Colin Cotterill has two crime fiction series that lock onto larger issues of political and economic oppression in Southeast Asia. His Dr. Siri Paiboun, an old chief medical officer, a communist, is set during the 1970s in Laos. The contradictions of communism, friendship, local culture, and mysticism are blended into insightful narratives that bring to life the larger question of how best to live in society. His second series staring Jimm Juree, a Thai ex-journalist, who has moved to the southern part of Thailand with her family has gone deep into the subject of Thai fishing boats using slave Burmese labor.

Timothy Hallinan’s The Queen of Patpong is a gripping portrayal of young girls and women from upcountry villages and whose lives have been shaped by society to enter Thailand’s nighttime entertainment industry. His investigator, an American travel writer named Poke Rafferty is a reliable guide to the world that creates the perfectly exploited woman. In this compelling examination of not only how we should live but also what the consequences of living a life where money obtained at any cost is the driving value are.

John Burdett’s Vulture Peak is part of a continuing series beginning with Bangkok 8 to feature luk krueng Thai police detective Sonchai Jitpleecheep. As a former Buddhist monk and someone who works as a policeman, Sonchai is constantly confronting contradiction between the tenets of faith and the workings of the justice system. From corruption to profiteering, Burdett’s crime fiction gets down to business on the value and meaning of life where powerful interest can do pretty much what they wish. Burdett’s fiction tunnels deep into the psyche where dreams, religion, mysticism and desire mingle, touching the core of how meaning defines life in Thailand and how the powerful use their authority inside a society to keep themselves in control.

Matt Beynon Rees’s has a series set in Gaza. The first book in the series Collaborator of Bethlehem introducing a middle-aged school teacher named Omar Yussef who leads the reader into violent, broken world inside the Dehaisha Palestinian refugee camp is a gripping commentary on the politics of the Middle East. If you want to understand the passion of true believers, the way injustice and power corrupt communities, you won’t find a better series. As an example of a writer who is a philosopher at heart, Matt Rees’s crime fiction is Exhibit A in any discussion of how crime fiction can deliver content to the discussion of what makes for a fair, and justice society and what struggling people must endure to achieve it.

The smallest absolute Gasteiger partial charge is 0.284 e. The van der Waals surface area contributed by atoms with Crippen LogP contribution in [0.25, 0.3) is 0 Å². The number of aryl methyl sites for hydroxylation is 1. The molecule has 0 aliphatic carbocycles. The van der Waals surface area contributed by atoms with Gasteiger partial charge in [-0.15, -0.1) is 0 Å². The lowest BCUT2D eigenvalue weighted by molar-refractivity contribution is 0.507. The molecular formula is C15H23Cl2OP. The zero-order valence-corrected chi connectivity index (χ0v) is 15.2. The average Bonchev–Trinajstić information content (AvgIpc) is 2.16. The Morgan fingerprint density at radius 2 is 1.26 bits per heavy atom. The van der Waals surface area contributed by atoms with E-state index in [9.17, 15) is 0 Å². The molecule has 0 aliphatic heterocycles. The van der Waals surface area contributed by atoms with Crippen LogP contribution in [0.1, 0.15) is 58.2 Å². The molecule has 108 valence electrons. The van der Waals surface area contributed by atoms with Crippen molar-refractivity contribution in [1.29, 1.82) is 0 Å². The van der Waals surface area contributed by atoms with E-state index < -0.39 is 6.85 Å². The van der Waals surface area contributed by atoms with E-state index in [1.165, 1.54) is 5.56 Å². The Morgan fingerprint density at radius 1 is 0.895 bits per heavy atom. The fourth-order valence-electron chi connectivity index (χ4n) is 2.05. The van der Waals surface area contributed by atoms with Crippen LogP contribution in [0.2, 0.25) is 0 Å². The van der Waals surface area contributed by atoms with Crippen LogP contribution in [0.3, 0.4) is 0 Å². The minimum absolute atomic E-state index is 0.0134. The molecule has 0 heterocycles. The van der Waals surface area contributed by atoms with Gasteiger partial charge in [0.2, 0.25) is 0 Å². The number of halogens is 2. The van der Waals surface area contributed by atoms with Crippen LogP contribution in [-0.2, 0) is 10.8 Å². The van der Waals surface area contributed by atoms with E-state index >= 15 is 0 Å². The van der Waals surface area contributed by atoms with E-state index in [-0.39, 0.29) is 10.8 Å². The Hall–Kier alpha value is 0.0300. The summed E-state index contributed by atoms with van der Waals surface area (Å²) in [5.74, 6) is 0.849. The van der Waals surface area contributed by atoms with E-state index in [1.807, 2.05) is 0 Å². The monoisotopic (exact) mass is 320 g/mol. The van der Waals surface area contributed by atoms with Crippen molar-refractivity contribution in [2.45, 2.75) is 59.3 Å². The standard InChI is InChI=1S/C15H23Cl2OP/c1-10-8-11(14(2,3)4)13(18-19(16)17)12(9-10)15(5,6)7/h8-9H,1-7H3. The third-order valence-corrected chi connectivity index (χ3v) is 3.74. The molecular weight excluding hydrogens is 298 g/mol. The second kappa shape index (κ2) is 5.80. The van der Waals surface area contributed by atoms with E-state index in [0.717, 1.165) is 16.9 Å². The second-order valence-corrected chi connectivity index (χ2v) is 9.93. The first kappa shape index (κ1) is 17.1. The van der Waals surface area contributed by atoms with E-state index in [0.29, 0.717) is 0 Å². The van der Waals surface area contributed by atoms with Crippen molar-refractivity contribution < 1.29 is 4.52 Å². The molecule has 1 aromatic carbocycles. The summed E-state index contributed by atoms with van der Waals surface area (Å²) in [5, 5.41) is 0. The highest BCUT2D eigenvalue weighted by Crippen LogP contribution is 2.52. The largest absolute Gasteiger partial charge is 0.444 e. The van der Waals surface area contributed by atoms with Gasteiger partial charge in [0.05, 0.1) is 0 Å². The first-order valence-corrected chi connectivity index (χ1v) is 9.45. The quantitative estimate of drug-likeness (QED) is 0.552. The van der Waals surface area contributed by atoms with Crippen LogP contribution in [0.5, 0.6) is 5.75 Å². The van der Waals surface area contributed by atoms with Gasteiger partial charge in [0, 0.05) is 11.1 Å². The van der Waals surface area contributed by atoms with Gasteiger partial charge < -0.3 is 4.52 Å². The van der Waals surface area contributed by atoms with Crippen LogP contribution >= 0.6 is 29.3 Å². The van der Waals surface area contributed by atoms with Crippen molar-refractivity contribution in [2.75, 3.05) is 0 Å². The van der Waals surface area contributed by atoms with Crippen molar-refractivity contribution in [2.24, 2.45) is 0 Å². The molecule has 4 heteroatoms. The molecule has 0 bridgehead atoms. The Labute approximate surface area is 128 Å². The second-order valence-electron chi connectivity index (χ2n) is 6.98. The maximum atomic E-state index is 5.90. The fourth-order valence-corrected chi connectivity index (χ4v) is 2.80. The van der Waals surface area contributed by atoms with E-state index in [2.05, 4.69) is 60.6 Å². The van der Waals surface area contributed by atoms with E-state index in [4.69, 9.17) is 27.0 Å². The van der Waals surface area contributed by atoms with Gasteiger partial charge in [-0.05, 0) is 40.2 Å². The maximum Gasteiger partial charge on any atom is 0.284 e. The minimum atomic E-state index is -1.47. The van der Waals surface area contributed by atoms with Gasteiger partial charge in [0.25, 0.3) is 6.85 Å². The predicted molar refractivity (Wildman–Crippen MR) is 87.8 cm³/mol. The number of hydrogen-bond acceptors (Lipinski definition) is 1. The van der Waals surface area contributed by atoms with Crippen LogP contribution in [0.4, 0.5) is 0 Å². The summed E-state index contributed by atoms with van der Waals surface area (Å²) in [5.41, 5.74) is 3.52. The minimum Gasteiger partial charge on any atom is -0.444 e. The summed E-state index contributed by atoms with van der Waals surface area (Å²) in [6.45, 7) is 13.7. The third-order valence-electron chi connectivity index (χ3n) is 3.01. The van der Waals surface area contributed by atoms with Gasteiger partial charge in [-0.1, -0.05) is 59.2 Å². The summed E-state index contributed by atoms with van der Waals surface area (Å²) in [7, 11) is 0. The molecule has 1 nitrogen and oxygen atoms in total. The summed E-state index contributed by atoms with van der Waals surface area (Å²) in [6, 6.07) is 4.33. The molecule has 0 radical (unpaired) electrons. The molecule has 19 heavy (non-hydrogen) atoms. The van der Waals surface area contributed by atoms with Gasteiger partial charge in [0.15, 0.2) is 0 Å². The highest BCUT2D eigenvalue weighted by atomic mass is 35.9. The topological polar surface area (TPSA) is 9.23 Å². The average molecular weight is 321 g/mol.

Jim Thompson’s Finland based Inspector Vaara series is a philosopher’s feast. Snow Angels is in the best tradition of fiction that uses cultural issues such as racism to go under the surface of a society and work through the consequences of tolerating levels of injustice based on race. You come away from a book like Snow Angels with a new perspective on how our prejudices create a wormhole of hatred in the human heart, and that is bad enough, but when that hatred and fear becomes collective mentality, hanging like an invisible veil over many of the political and cultural institution. Thompson fiction is a preparatory course for examining how and why our attitudes and opinions of others can’t ever be disconnected from the scene of a crime where the victim is designated as an ‘other’ by society. And we know where that road leads.

I edited a collection of short stories titled Bangkok Noir. Half of the proceeds from the publisher and dozen authors have gone to support three charities that support the education of stateless children in Thailand. It’s a small step. The money is small. The point is a dozen crime fiction authors wrote some very fine stories about the hardscrabble world a lot of people occupy, and agreed that giving back was part of what any author should do. We have in the pipeline two additional collections: Phnom Penh Noir and The Orwell Brigade, involving more established authors from around the world, and more money will be channeled to social causes in Southeast Asia. What I’d say to those who say authors aren’t socially or politically engaged, or ignore philosophy in their work, please look again.

The old line between philosophy and fiction may still be there for sometime. Abstract ideas have one kind of audience, while narratives found in novels often have a different turn of mind, and different demands. While philosophy appeals to our intellect, novels touch our emotions. And it is inside the boiler room of emotions that the fires burn the hottest and the passions cooked inside are from the recipe of political and cultural ingredients handed down by our ancestors.  There is more than one way to make a loaf of bread, and more than one way to share the loaf that is made. If you want to see how bread is made, horded, handed out, fought over and killed for, buy one of the books from the authors I mentioned above.  You’ll never look at a loaf of cultural bread the same way after you’ve read them.